And this was exactly my point.
 

RoseRed

American Beauty
PREMO Member
Not a cross-over. but there was ANOTHER really bad accident at 235/Sotterley Road this afternoon.
 

Grumpy

Well-Known Member
Not a cross-over. but there was ANOTHER really bad accident at 235/Sotterley Road this afternoon.
Heard about that as I was leaving work, cut over to Rte 5 and a nice drive thru the countryside..should have stopped in and bugged DoWhat.
 

RoseRed

American Beauty
PREMO Member
Heard about that as I was leaving work, cut over to Rte 5 and a nice drive thru the countryside..should have stopped in and bugged DoWhat.
There was also one at St. Andrews/235 reported. I did get passed the guy in the center lane on 235 @ Rt 4 that lost his front tire. :lol:
 

Grumpy

Well-Known Member
There was also one at St. Andrews/235 reported. I did get passed the guy in the center lane on 235 @ Rt 4 that lost his front tire. :lol:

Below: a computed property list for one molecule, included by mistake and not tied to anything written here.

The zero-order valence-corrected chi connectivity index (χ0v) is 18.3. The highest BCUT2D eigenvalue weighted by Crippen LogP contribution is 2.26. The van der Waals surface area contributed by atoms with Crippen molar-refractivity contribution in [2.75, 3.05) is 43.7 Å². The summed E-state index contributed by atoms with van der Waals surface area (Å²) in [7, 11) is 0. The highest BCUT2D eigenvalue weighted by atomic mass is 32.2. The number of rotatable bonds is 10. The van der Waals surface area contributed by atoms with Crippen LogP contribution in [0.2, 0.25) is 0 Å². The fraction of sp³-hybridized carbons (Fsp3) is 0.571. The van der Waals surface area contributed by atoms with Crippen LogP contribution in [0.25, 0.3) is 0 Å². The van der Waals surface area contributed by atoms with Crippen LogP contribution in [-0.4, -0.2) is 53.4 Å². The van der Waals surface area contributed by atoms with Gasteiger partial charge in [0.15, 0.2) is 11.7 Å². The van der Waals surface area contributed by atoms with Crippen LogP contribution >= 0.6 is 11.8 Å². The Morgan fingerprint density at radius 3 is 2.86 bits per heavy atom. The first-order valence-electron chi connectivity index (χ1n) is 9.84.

I went south outta my building and cut over to 5, 235N is always a pain, even worse with the slightest accident.
 

The Boss

Active Member
My biggest pet peev, "BLINKERS" or the lack of people using them!!! They were invented for good reason and they are not optional...............USE the DAMN THINGS!!!!!!!!!!!!
 

MiddleGround

Well-Known Member
You are technically correct. However, I stipulate that traffic flows more smoothly and more safely and with less delay when both drivers stay to the left edge of the crossover. As soon as a gap appears in opposing traffic, a left-hugging vehicle can immediately proceed with the u-turn or left turn they need to make. Each vehicle at the front of the line has good visibility (the other drivers' line of sight is irrelevant until they are at the front of the line), and each has the opportunity to proceed promptly, and there are no potentials for bumping fenders with opposing vehicles crossing and then turning.